Johann Straus II - Vergnügungszug (Pleasure Train), op. 281

Johann Strauss II , known for his waltzes and lively compositions, had a unique approach to his creative process. He consistently sought contemporary and relevant themes to serve as the driving force behind his new musical compositions. This approach ensured that his work remained fresh and connected with the audiences of his time.  One notable instance of this creative approach was the composition of this polka, composed in 1864. This piece of music was specifically crafted for a summer concert held in the picturesque Russian town of Pavlovsk. It's fascinating to note that Strauss drew inspiration for this composition from the world around him. In this case, he found it in the emerging technology of the time, namely, the steam locomotive. The composition itself is a testament to Strauss's ability to capture the essence and energy of the subject matter. The rhythm of this dance piece mirrors the rhythmic chugging and movements of the old-fashioned steam trains that were prevale

Ravel - Tzigane (Gypsy)

The hungarian violonist Jelly d'Aranyi

In 1922, Maurice Ravel was deeply impressed by the hungarian violonist Jelly d'Aranyi, when he heard him play the gypsy music of his homeland. The composer's interest in this style resulted in this workd for violin and piano - and later for orchestra - which he composed in 1924. The work contains many elements of gypsy music.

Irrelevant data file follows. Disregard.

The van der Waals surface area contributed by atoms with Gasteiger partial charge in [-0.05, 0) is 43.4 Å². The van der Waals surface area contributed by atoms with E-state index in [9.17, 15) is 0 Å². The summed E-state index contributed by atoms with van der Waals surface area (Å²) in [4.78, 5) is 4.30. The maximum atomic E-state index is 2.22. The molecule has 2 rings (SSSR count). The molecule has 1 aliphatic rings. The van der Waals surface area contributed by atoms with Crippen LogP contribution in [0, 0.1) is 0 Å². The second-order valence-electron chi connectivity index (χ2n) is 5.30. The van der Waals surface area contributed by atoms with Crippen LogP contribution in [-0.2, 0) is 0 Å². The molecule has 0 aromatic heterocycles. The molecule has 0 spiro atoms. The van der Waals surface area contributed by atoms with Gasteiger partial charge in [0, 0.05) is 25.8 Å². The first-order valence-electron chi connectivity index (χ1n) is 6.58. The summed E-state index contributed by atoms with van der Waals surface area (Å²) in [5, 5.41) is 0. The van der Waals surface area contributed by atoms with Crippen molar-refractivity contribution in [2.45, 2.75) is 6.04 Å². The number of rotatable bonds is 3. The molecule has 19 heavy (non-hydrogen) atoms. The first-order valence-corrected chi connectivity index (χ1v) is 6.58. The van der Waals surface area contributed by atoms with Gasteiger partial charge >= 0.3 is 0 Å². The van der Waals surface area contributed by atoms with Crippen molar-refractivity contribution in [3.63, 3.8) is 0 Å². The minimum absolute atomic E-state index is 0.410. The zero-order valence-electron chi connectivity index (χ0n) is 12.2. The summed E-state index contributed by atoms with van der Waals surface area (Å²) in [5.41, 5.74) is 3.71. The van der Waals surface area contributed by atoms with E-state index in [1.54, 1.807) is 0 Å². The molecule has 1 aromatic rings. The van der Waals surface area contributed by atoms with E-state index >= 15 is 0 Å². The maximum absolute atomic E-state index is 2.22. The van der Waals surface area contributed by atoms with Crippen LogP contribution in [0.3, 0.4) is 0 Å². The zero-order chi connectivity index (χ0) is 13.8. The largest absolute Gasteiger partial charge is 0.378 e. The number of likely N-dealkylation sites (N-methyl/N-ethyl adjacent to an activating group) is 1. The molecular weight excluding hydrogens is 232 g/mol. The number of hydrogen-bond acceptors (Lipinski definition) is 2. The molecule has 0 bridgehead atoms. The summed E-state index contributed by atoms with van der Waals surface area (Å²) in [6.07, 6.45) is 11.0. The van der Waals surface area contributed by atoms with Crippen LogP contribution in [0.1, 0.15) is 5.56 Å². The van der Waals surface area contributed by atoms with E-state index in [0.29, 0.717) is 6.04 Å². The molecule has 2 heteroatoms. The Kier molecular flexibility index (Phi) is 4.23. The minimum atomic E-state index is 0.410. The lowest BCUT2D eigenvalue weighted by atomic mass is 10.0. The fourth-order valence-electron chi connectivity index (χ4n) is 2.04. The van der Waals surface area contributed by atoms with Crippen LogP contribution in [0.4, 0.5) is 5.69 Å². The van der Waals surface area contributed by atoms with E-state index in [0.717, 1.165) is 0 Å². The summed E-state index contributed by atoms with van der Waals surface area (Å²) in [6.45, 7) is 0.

A long and complex solo segment on violin, begins this wonderful and unusual concerto rhapsody. The passionate play of the soloist, immediately takes us to old Hungary. The oriental scales with the strangeness for the western ear style, which so fascinated Ravel, dominate dearly here from the beginning.

Other features are the chords of the violin and a multitude of string techniques, which make up this wonderful concerto-style work.

A long trill leads to the second half of the play. At first we hear the harp that combines fiery grabs and glisanti with the violin trills. We alos hear the exotic string techniques. At one point, the soloist plays bows and pizzicati (with his left hand) at the same time.

The second half of the play is more "amiable", as the virtuoso part of the beginning is replaced by simpler melodies for the violin and the orchestra.